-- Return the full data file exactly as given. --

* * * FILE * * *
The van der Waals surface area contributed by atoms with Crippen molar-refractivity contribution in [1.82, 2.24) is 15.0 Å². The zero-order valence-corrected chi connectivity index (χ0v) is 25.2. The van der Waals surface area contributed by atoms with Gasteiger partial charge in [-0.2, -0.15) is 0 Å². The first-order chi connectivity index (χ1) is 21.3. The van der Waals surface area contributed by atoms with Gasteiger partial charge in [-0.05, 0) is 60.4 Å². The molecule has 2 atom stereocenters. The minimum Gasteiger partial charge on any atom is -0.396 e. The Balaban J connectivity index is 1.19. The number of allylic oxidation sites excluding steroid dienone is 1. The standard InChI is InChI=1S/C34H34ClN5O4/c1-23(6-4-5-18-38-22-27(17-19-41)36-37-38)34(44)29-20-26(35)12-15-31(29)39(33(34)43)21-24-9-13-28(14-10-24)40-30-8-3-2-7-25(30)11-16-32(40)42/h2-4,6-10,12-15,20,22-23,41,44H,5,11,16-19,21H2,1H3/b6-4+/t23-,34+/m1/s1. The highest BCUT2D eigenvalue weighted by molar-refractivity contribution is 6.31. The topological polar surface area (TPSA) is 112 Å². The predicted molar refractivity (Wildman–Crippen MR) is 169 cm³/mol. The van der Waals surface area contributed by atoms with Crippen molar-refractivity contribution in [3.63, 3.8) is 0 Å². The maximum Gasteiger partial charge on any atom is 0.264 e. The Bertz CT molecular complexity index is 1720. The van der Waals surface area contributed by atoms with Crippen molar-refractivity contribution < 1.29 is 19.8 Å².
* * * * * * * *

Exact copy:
The van der Waals surface area contributed by atoms with Crippen molar-refractivity contribution in [1.82, 2.24) is 15.0 Å². The zero-order valence-corrected chi connectivity index (χ0v) is 25.2. The van der Waals surface area contributed by atoms with Gasteiger partial charge in [-0.2, -0.15) is 0 Å². The first-order chi connectivity index (χ1) is 21.3. The van der Waals surface area contributed by atoms with Gasteiger partial charge in [-0.05, 0) is 60.4 Å². The molecule has 2 atom stereocenters. The minimum Gasteiger partial charge on any atom is -0.396 e. The Balaban J connectivity index is 1.19. The number of allylic oxidation sites excluding steroid dienone is 1. The standard InChI is InChI=1S/C34H34ClN5O4/c1-23(6-4-5-18-38-22-27(17-19-41)36-37-38)34(44)29-20-26(35)12-15-31(29)39(33(34)43)21-24-9-13-28(14-10-24)40-30-8-3-2-7-25(30)11-16-32(40)42/h2-4,6-10,12-15,20,22-23,41,44H,5,11,16-19,21H2,1H3/b6-4+/t23-,34+/m1/s1. The highest BCUT2D eigenvalue weighted by molar-refractivity contribution is 6.31. The topological polar surface area (TPSA) is 112 Å². The predicted molar refractivity (Wildman–Crippen MR) is 169 cm³/mol. The van der Waals surface area contributed by atoms with Crippen molar-refractivity contribution in [3.63, 3.8) is 0 Å². The maximum Gasteiger partial charge on any atom is 0.264 e. The Bertz CT molecular complexity index is 1720. The van der Waals surface area contributed by atoms with Crippen molar-refractivity contribution < 1.29 is 19.8 Å².